Ramblings: Parting thoughts for the season, the Washington centres, St. Louis retires
It’s interesting to see that the Caps have lined Evgeny Kuznetsov on the top line with Alex Ovechkin and TJ Oshie, moving Nicklas Backstrom down to the second line with Andre Burakovsky and Justin Williams. This could be seen as an issue for Backstrom’s fantasy value, but I’m not so sure.
Over the last three seasons, Backstrom has managed an astounding 171 assists. The thing is, of those 171 assists, 95 of them have come on the power play, or well over half. Taking him off the top line at even strength does not mean he will be removed from the top power play. As long as he remains there, his assist totals should still be plentiful.
Backstrom’s assist rate at five-on-five isn’t as elite as some people may think. From Hockey Analysis, of 95 forwards with 3000 minutes played at five-on-five over the last three years, he’s 35th in assists per 60 minutes (1.15), trailing names like Carl Soderberg (1.25), Scott Hartnell (1.24), and Josh Bailey (1.20). As long as his minutes don’t go down, and he’s still on the top power play unit, I think this “demotion” doesn’t really matter in the grand scheme of things. In fact, if some fantasyowners hear he’s on the second line, Backstrom may come at a discount at the draft table.
It was announced that Martin St. Louis will indeed have his number retired by the Tampa Bay Lightning in a game against Columbus this year. Though the franchise doesn’t have the long history of some others, in its own history, St. Louis is one of the most important players to don a Lightning uniform. He won two scoring titles (almost a decade apart), an MVP, three Lady Byngs, and was an integral part in the team’s only Stanley Cup win to date. The way he left the team wasn’t exactly ideal, but his career there was storied.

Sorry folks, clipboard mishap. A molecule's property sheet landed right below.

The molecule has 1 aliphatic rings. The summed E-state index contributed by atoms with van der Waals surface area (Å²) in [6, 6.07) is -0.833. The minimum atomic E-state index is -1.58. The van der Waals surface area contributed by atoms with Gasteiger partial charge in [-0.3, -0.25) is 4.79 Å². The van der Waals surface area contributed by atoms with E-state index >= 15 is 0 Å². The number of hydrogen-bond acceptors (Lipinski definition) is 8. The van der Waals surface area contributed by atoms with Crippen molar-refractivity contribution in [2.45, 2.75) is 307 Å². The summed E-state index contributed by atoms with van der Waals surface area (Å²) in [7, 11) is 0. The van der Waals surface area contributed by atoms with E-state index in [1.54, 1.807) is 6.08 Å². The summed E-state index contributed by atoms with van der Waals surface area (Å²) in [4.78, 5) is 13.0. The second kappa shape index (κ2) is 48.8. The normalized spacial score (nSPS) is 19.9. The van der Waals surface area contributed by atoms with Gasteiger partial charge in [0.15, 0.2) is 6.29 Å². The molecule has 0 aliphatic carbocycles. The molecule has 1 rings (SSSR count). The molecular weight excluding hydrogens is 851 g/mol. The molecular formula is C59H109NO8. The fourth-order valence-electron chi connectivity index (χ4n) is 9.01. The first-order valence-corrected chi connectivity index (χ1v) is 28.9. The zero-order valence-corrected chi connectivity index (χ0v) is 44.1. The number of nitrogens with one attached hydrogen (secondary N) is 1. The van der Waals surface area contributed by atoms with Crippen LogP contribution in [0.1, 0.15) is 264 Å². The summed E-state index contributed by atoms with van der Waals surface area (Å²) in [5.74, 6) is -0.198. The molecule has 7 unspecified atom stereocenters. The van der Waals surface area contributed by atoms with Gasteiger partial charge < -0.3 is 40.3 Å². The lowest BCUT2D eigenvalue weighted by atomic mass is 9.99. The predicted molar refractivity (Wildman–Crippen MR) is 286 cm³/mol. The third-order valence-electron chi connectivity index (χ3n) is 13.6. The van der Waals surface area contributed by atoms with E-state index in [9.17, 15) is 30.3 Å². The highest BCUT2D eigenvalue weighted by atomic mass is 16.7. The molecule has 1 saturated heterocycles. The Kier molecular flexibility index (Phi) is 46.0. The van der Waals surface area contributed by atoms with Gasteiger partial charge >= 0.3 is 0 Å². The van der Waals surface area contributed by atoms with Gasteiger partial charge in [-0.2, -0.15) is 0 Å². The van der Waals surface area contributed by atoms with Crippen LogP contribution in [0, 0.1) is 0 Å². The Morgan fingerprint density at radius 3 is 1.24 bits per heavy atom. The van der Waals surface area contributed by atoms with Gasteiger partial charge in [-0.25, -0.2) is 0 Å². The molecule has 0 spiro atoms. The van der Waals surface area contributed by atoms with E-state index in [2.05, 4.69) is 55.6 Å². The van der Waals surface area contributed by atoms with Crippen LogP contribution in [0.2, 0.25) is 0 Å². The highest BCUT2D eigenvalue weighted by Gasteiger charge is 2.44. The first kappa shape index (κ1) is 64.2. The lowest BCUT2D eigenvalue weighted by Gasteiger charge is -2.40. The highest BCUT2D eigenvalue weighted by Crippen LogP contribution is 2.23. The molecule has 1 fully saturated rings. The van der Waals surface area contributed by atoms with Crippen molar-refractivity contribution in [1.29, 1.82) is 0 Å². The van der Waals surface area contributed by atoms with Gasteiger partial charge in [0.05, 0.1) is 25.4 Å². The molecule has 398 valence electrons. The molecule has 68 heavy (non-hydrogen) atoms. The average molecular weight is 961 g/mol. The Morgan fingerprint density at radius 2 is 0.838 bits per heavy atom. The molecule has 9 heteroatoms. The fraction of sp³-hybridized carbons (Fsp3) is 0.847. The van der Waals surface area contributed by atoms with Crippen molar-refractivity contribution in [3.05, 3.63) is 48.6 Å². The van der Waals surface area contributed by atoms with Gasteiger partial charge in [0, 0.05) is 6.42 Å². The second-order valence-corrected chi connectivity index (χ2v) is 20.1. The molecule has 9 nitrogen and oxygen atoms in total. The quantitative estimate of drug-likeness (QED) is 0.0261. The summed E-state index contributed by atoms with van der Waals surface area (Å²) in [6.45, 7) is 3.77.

This brings me to Steven Stamkos. The team still hasn’t found a replacement for St. Louis since he was traded, and are likely hoping that Jonathan Drouin is that surrogate. Think of these splits with the range of the start of the 2009 season until the day St. Louis was traded, and then from the day he was traded until the end of last season (from Corsica Hockey):
Stamkos (five-on-five, from 2009 until March 4, 2014): 329 games played, 114 goals, 98 assists for 2.62 points/60 minutes.
Stamkos (five-on-five, from March 5, 2014 until now): 209 games played, 55 goals, 38 assists for 1.91 points/60 minutes.
Even taking to account a decline league-wide in scoring, a drop of more than 25-pecent in rate production is extremely significant. They just signed Stamkos to a long-term deal, so he had better find some chemistry with Drouin (or maybe Ondrej Palat) soon.
Today is my last day for the offseason work here at Dobber. As it was last year, this was a great summer to be around the fantasy hockey community. I really enjoy my time working with